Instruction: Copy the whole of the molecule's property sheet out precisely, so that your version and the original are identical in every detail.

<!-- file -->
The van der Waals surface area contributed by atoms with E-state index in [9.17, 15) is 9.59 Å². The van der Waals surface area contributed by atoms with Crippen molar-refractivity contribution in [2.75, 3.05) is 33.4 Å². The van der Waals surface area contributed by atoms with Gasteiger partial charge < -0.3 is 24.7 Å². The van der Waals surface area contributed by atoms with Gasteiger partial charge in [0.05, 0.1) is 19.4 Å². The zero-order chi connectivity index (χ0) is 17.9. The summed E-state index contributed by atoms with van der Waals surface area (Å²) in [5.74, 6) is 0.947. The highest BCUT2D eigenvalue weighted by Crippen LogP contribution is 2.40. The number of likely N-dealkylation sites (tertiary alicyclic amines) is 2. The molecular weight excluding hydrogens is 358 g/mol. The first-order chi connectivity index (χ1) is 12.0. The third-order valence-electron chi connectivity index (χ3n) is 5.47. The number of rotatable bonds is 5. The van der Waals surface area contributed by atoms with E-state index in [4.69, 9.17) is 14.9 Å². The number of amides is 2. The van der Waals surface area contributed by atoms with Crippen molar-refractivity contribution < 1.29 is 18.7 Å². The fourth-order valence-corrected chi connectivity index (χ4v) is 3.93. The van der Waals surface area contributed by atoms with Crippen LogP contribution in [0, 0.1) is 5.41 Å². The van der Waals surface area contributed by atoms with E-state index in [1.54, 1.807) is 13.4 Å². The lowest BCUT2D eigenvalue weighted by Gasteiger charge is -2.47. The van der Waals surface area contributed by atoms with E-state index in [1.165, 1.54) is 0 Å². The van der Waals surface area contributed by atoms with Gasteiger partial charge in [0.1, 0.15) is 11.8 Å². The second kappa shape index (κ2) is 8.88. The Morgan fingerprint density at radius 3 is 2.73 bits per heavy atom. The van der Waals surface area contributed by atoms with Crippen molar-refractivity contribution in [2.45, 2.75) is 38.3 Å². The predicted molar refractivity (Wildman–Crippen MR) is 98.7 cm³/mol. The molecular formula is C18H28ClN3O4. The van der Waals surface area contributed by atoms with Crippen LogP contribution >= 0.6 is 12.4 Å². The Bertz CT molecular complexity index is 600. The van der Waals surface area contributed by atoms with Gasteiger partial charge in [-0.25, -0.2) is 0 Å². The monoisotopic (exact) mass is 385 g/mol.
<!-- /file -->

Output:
The van der Waals surface area contributed by atoms with E-state index in [9.17, 15) is 9.59 Å². The van der Waals surface area contributed by atoms with Crippen molar-refractivity contribution in [2.75, 3.05) is 33.4 Å². The van der Waals surface area contributed by atoms with Gasteiger partial charge < -0.3 is 24.7 Å². The van der Waals surface area contributed by atoms with Gasteiger partial charge in [0.05, 0.1) is 19.4 Å². The zero-order chi connectivity index (χ0) is 17.9. The summed E-state index contributed by atoms with van der Waals surface area (Å²) in [5.74, 6) is 0.947. The highest BCUT2D eigenvalue weighted by Crippen LogP contribution is 2.40. The number of likely N-dealkylation sites (tertiary alicyclic amines) is 2. The molecular weight excluding hydrogens is 358 g/mol. The first-order chi connectivity index (χ1) is 12.0. The third-order valence-electron chi connectivity index (χ3n) is 5.47. The number of rotatable bonds is 5. The van der Waals surface area contributed by atoms with E-state index in [4.69, 9.17) is 14.9 Å². The number of amides is 2. The van der Waals surface area contributed by atoms with Crippen molar-refractivity contribution < 1.29 is 18.7 Å². The fourth-order valence-corrected chi connectivity index (χ4v) is 3.93. The van der Waals surface area contributed by atoms with Crippen LogP contribution in [0, 0.1) is 5.41 Å². The van der Waals surface area contributed by atoms with E-state index in [1.54, 1.807) is 13.4 Å². The lowest BCUT2D eigenvalue weighted by Gasteiger charge is -2.47. The van der Waals surface area contributed by atoms with E-state index in [1.165, 1.54) is 0 Å². The van der Waals surface area contributed by atoms with Gasteiger partial charge in [0.1, 0.15) is 11.8 Å². The second kappa shape index (κ2) is 8.88. The Morgan fingerprint density at radius 3 is 2.73 bits per heavy atom. The van der Waals surface area contributed by atoms with Crippen molar-refractivity contribution in [2.45, 2.75) is 38.3 Å². The predicted molar refractivity (Wildman–Crippen MR) is 98.7 cm³/mol. The molecular formula is C18H28ClN3O4. The van der Waals surface area contributed by atoms with Crippen LogP contribution >= 0.6 is 12.4 Å². The Bertz CT molecular complexity index is 600. The van der Waals surface area contributed by atoms with Gasteiger partial charge in [-0.25, -0.2) is 0 Å². The monoisotopic (exact) mass is 385 g/mol.